Debate Heats Up On Financial Overhaul Bill President Obama is expected to continue pushing hard the need for changes to the way financial institutions are regulated. Over the weekend, debate over the regulatory overhaul bill ratcheted up. On Saturday, Obama said every day we don't act on financial changes, the same system that required bailouts remains.

Debate Heats Up On Financial Overhaul Bill

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Hi, Cokie.

COKIE ROBERTS: Good morning, Steve.

INSKEEP: You know, in the past, the president has mocked Republican opposition, kind of had some humor at their expense. But in his radio address on Saturday, he struck a very different tone. He called his opponents cynical and deceptive. What's happening here?

ROBERTS: So the White House feels like it's got to fight back and say it's not even vaguely true that this is a bailout. They sent Secretary of the Treasury, Tim Geithner, out yesterday, to make the case for the bill. Here he is on NBC's "Meet the Press."


TIMOTHY GEITHNER: I am very confident that we're going to have the votes for a strong package of financial reforms that will bring derivative markets out of the dark, help protect taxpayers from having to fund future bailouts and trying to make sure we're getting Americans some basic protections against fraud and abuse.

ROBERTS: Over the weekend, the White House did suggest changing the legislation to take out a bank financed pool that is designed to help shut down failing institutions because that's the element of the bill the Republicans been calling the bailout.

INSKEEP: Okay. So, the Republicans are describing this as a bailout; Democrats are basically saying Republicans have been meeting with Wall Street executives and trying to block regulation here.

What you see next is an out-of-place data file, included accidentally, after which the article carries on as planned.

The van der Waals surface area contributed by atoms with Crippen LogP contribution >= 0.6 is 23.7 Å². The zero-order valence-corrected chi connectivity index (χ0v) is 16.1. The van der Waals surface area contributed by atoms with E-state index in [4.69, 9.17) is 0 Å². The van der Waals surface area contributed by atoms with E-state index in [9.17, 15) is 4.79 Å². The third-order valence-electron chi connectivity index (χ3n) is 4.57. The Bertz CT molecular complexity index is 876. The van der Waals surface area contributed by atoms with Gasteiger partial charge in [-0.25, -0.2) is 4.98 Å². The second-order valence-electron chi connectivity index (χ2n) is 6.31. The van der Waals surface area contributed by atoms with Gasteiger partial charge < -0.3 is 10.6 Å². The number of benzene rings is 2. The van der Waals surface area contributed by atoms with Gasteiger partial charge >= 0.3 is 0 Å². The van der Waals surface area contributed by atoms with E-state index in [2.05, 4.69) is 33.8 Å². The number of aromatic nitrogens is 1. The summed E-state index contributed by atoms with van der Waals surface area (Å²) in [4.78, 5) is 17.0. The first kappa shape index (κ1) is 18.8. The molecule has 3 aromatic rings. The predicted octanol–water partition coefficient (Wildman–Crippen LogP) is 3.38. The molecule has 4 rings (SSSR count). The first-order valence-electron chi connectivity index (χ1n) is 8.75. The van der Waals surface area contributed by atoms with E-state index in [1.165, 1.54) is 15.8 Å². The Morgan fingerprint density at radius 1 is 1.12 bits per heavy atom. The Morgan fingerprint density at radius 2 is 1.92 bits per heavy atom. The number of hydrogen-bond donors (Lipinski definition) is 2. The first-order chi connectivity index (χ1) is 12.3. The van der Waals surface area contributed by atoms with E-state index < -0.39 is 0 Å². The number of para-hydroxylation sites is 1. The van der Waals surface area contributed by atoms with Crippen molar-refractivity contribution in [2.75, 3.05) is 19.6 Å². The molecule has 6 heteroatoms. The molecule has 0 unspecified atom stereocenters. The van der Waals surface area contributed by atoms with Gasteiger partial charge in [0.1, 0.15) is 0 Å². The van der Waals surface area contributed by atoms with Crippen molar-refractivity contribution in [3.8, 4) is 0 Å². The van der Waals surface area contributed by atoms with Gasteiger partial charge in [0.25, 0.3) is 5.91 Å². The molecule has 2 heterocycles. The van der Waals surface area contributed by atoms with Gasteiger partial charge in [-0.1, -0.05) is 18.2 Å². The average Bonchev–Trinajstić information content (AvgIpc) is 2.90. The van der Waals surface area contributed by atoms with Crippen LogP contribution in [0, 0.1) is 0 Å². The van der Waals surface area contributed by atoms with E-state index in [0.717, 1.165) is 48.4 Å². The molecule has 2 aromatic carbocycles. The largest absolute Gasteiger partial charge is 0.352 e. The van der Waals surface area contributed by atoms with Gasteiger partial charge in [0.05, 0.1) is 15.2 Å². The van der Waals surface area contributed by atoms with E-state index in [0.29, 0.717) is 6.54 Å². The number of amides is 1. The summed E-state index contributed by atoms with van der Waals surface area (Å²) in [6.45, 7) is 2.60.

ROBERTS: So, the fact that the president is using this kind of rhetoric shows them that they're afraid that they might be losing the voters on their key issue.

INSKEEP: Does it affect the debate over this financial regulation, that even as the Senate prepares to take it up, Goldman Sachs is accused of wrongdoing?

ROBERTS: People start to remember why this bill is important, why you have to regulate these financial institutions and their complicated maneuverings. And McConnell was very clear, yesterday, in saying everybody wants a bill. There's not one member of the Senate that doesn't want a bill, he kept saying. He just kept saying he wants to go back to the table and start again with a bipartisan bill. Does that sound familiar to you, Steve?

INSKEEP: Sounds like almost word-to-word the health care bill.


INSKEEP: Same thing.

ROBERTS: Exactly. But it also is polling pretty well with the voters, that idea of a bipartisan bill.

INSKEEP: Well, since you mentioned polls, that leads to the question of elections. We've got one coming up. And what do you think it means, Cokie Roberts, that the president needs to go to California and campaign for Senator Barbara Boxer?

ROBERTS: Now, perhaps the president has decided that he's not going to get any Republican support anyway, and he might as well get Democrats excited. That's what George Bush found after he tried to do things in a bipartisan manner. Barack Obama seems to be finding the same thing.

INSKEEP: Okay. Thanks very much. That's analysis, on this Monday morning, from NPR's Cokie Roberts. You hear from her every Monday, and we'll continue covering the financial regulation and other stories on NPR News.

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